How does Hardy tell the story in Under the Waterfall?
In his poem Under the Waterfall, Hardy gives his wife Emma a voice, we assume he is writing with her as narrator and with the prior knowledge that their relationship is deteriorating the reader may already know that this is a retrospective, romantic yet sad look at the question of eternal love. Hardy uses a woman as a narrator in order to get a feminine perspective of the event of that day as well as a view on their broken down relationship; feelings of sadness and regret are conveyed using this technique since a sorrowful tone emanates from “no lip has touched it since his and mine” a play on words, not necessarily regarding the glass anymore but a metaphor for their marriage.
Moreover, Hardy uses lots of personification and metaphorical language in order to convey similarities between the waterfall and the question of the elusive eternal true love. “With a hollow and boiling voice it speaks and has spoken since hills were turfless peaks” is an example of Hardy’s belief that like the waterfall, true love “never ceases” even “in wars, in peaces”. Hardy also often uses alliteration and fairly medieval language like “runlet’s rim” and “little abyss” in order to give a sense of magic and mystery to the recount of the story. The use of these techniques in addition with the use of colour “of blue with a leaf-wove awning of green” allows the reader to paint a hazy, romantic picture of the memory.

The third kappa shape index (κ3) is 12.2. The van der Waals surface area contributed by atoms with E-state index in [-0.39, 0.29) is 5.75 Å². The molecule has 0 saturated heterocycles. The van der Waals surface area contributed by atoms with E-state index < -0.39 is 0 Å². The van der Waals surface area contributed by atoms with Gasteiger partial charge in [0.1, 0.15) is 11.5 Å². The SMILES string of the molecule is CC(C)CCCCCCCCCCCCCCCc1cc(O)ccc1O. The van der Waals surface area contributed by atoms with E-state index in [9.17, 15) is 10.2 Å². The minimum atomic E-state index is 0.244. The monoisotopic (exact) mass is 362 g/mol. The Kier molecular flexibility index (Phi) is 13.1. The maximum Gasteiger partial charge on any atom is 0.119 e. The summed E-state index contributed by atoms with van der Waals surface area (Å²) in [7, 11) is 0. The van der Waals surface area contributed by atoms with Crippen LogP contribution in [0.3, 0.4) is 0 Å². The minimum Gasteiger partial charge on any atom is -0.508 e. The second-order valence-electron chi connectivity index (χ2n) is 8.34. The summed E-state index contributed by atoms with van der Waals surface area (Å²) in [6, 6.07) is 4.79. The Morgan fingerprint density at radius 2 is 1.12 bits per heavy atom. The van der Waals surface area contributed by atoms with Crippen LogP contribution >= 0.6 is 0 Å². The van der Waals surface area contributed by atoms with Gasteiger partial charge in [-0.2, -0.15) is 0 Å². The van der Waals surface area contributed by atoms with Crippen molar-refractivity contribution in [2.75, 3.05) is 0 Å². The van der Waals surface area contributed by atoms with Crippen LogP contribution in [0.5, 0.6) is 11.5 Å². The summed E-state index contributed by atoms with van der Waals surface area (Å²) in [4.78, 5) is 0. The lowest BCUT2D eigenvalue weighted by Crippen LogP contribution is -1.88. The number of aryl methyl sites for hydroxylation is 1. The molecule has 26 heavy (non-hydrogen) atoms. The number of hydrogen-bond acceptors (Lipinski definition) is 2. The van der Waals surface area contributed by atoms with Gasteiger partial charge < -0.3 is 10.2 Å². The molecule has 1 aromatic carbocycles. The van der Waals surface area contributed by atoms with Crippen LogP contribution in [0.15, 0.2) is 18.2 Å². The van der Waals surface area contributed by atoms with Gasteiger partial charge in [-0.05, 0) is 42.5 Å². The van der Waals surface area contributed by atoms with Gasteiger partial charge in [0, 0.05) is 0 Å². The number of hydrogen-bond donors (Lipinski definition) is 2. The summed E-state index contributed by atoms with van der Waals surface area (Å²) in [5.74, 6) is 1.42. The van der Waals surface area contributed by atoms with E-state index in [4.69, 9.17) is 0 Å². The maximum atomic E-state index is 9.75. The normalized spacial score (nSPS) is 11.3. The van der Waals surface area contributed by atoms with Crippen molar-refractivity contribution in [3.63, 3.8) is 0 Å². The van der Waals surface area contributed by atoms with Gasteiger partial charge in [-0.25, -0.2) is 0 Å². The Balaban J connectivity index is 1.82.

Hardy writes “there lies intact the chalice of ours” suggesting that true, lasting love is like the Holy Grail (“chalice”) hard to find but precious. He also uses the extended metaphor of the glass falling in the water to represent the deteriorating nature of the partnership. The glass could be seen as still “intact” but even after having fallen into the waterfall just like Hardy and Emma’s love, still intact but now “slipped and sank and was past recall”
The use of caesura in line 38 punctuates the end of the...